[DEVISE] Devise.reset_password_within is nil. Please set this value to an interval (for example, 6.hours) and add a reset_password_sent_at field to your Devise models (if they don't have one already).

      create  config/initializers/devise.rb
      create  config/locales/devise.en.yml


Some setup you must do manually if you haven't yet:

  1. Setup default url options for your specific environment. Here is an
     example of development environment:

       config.action_mailer.default_url_options = { :host => 'localhost:3000' }

     This is a required Rails configuration. In production it must be the
     actual host of your application

  2. Ensure you have defined root_url to *something* in your config/routes.rb.
     For example:

       root :to => "home#index"

  3. Ensure you have flash messages in app/views/layouts/application.html.erb.
     For example:

<p class="notice"><%= notice %></p>

<p class="alert"><%= alert %></p>

  4. If you are deploying Rails 3.1 on Heroku, you may want to set:

       config.assets.initialize_on_precompile = false

     On config/application.rb forcing your application to not access the DB
     or load models when precompiling your assets.


Following the directions of the output from the command change to the “mysecurity/config/environments” directory and add.


config.action_mailer.default_url_options = { :host => 'localhost:3000' }

to the development.rb file. Change to the “mysecurity/config” directory and add the following line to the routes.rb file.


root :to => "home#index"

Next we need to run the “rails generate devise user” followed by the “rake db:migrate” commands to build the database tables for Devise.

Terminal window in mysecurity directory

bash-4.2$ rails generate devise user
      invoke  active_record
      create    db/migrate/20120131140922_devise_create_users.rb
      create    app/models/user.rb
      invoke    test_unit
      create      test/unit/user_test.rb
      create      test/fixtures/users.yml
      insert    app/models/user.rb
       route  devise_for :users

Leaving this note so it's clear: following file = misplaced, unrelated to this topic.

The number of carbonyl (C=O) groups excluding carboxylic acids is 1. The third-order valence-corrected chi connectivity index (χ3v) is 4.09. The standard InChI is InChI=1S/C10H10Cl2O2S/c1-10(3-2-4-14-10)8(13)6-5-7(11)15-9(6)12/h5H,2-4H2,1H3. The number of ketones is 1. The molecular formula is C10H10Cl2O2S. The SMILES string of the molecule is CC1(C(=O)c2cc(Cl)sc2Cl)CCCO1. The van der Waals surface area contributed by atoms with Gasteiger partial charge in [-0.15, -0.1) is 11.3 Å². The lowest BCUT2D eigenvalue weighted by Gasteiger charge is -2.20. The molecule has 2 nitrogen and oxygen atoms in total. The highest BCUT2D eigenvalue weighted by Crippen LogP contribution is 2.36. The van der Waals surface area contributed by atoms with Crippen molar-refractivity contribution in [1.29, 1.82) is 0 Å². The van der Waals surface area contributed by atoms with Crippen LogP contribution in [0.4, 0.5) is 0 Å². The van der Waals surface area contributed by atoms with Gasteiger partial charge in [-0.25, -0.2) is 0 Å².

bash-4.2$ rake db:migrate
==  DeviseCreateUsers: migrating ==============================================
-- create_table(:users)
   -> 0.0684s
-- add_index(:users, :email, {:unique=>true})
   -> 0.0384s
-- add_index(:users, :reset_password_token, {:unique=>true})
   -> 0.0005s
==  DeviseCreateUsers: migrated (0.1076s) =====================================

If we now run the “rails server” and go to the URL “http://localhost:3000/user/sign_in” we should see the results as shown below.

Terminal window in mysecurity directory

bash-4.2$ rails server
=> Booting WEBrick
=> Rails 3.1.3 application starting in development on
=> Call with -d to detach
=> Ctrl-C to shutdown server
[2012-02-17 11:35:43] INFO  WEBrick 1.3.1
[2012-02-17 11:35:43] INFO  ruby 1.9.3 (2011-10-30) [i686-linux]
[2012-02-17 11:35:43] INFO  WEBrick::HTTPServer#start: pid=5533 port=3000
Devise Sign In Screen
Devise Sign In Screen

Using the Firefox add-on SQLite Manager we can also view the SQLite database development.sqlite3 located in directory mysecurity/db/. This will look similar to the below and is how I knew what fields to use in my database design in Part 1. This is illustrated in the screenshot below.

Devise user table
Devise user table

Lets press the keys “Ctrl-C” and shutdown the application server. Next we will generate view files that will allow us to customize the user interface. Go to the mysecurity folder and run the command “rails generate devise:views”. Which should deliver results similar to the following.

Terminal window in mysecurity directory

bash-4.2$ rails generate devise:views
      create  app/views/devise/_links.erb
      invoke  form_for
      create    app/views/devise/confirmations
      create    app/views/devise/confirmations/new.html.erb
      create    app/views/devise/passwords
      create    app/views/devise/passwords/edit.html.erb
      create    app/views/devise/passwords/new.html.erb
      create    app/views/devise/registrations
      create    app/views/devise/registrations/edit.html.erb
      create    app/views/devise/registrations/new.html.erb
      create    app/views/devise/sessions
      create    app/views/devise/sessions/new.html.erb
      create    app/views/devise/unlocks
      create    app/views/devise/unlocks/new.html.erb
      invoke  erb
      create    app/views/devise/mailer
      create    app/views/devise/mailer/confirmation_instructions.html.erb
      create    app/views/devise/mailer/reset_password_instructions.html.erb
      create    app/views/devise/mailer/unlock_instructions.html.erb

We have now installed and configured Devise preparing it to be customized. In Part 3 of the article we are going to modify and add files necessary to handle our hierarchical roles.

tags: RoR - Ruby - Ruby on Rails